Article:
So even with corrections for missing hot gas (e.g. Anderson, NGC 1961), galaxies appear to fall below the cosmic baryon fraction. So maybe the gas never got in? or maybe the gas was once there but then removed?
− the new frontier −
gas distributed on the scale of the dark matter halo, i.e. out to the so-called virial radius
Circumgalactic media (Hubble time) at low densities (n (5%)
Lyα halos at z~3 – 92 LBGs stacked
So huge haloes of warm/cool gas do exist. We need to look to high z to see these because Lyα map only detectable when redshifted out of extreme UV. Where do these come from?
CGM − Why the new frontier? (Hubble time) at low densities (n
It may soon be possible
to resolve how gas gets
Keres+ 2005, 2009 (Hubble time) at low densities (n
Circumgalactic media (Hubble time) at low densities (n (5%)
See also OVI absorbers in the Galaxy (Richter+09)
OVI absorbers in
Important clue to
metals in the IGM?
How does gas move out of voids? (Hubble time) at low densities (n
Sheth & van de Weygaert 2004
Sheth & vdW 2004
Mo et al 2010: (Hubble time) at low densities (n
a lot of detail handled
in on-line codes that borrow from many sources, e.g. Fyris,
Gadget II, VH-1, etc.
First to simulate the IGM and noted relevance to missing baryons. Very simple shock physics was used.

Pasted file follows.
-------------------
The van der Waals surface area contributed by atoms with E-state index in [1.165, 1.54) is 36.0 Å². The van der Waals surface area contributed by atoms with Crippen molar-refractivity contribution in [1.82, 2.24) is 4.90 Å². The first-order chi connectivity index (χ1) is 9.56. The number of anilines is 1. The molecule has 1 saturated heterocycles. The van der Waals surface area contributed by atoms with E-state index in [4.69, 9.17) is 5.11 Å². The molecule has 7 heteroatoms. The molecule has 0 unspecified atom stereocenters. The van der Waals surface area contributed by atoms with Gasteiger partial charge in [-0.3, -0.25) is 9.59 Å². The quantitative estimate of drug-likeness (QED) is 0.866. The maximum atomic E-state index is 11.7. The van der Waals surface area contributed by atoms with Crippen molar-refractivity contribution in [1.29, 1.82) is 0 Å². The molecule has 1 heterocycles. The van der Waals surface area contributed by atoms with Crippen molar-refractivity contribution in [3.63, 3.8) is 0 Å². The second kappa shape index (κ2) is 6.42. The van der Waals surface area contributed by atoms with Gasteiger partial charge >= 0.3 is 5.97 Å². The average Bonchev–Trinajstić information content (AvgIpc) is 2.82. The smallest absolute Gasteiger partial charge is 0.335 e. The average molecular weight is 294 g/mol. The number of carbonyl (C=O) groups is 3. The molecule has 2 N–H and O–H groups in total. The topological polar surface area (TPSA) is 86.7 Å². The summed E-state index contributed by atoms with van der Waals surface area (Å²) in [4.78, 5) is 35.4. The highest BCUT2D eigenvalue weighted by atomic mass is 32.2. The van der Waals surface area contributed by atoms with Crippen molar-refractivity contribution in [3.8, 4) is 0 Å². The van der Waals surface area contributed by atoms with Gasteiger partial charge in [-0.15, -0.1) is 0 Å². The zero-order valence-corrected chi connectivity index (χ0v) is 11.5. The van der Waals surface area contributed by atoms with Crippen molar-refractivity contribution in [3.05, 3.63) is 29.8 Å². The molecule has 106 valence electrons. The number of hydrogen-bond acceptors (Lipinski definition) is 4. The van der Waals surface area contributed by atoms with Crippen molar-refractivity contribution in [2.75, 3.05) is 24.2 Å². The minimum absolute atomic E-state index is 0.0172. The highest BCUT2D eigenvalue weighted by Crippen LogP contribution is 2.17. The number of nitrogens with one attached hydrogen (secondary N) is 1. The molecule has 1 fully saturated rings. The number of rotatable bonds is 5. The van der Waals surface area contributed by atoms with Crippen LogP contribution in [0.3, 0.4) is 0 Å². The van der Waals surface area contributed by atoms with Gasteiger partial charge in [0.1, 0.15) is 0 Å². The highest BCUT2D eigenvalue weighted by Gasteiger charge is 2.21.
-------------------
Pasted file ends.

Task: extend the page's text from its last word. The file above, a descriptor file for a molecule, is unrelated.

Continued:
WHIM: large-scale shocks baryons. Very simple shock physics was used.
You've been introduced to shocks in BMG's lectures.
Cen: you have a lump of dark matter of size L at some redshift z. Gas has been infalling for the age of the Universe, i.e. To = 1/Ho(z). The infall velocity VI ~ HoL.
The potential energy of the gas is converted into internal (heat) energy through the shock, which will heat the gas to the virial temperature TVIR of the halo. The sound speed Cs in the shocked gas (TSH~TVIR) is comparable to the infall speed ~ rotation speed Vc.
The post-shock conditions depend on geometry,
e.g. no = pre-shock, n1 = post-shock density
3D: n1/no = 64 (collapse onto DM sphere)
2D: n1/no = 16 (collapse onto DM filament)
1D: n1/no = 4 (collapse onto DM sheet)
(adiabatic case, i.e. no heat lost or gained from system)
δ > 10 baryons. Very simple shock physics was used.
δ > 100
δ > 1000 (galaxy halos)
T ~ 105-7 K
Formation of the WHIM near sheets and filaments (O'Shea) baryons. Very simple shock physics was used.
v baryons. Very simple shock physics was used.s < 150 km s-1
Ts < 105 K
vs > 700 km s-1
Ts > 107 K
Chandra/XMM spectroscopy baryons. Very simple shock physics was used.
HST COS UV spectroscopy baryons. Very simple shock physics was used.
It's not all hot in the IGM. The mysterious Lyman α forest (LyαF) appears to be huge diffuse clouds of photoionized, low density gas. Near to galaxies, groups and filaments?
We detect metals in the LyαF.
Evidence for shocks: baryons. Very simple shock physics was used.
much of this appears
Danforth & Shull 05,08
Thom & Chen 08
really need e.g. Ne VIII
missing phase e.g. hotter WHIM?
broad Lyα absorbers
integrated to log NH > 12.5
rises to 31% if down to 12.0
much of this is photoionized
85% baryons uncollapsed, half still missing.
We need to understand the physical state of each gas phase before talking about a complete inventory (e.g. CGM inflow? outflow?).
We know little about the dynamics of gas flows onto mass structures on any scale, although there may be some evidence that these processes are now being observed. Most of the action was at high redshift but the same processes are still ongoing.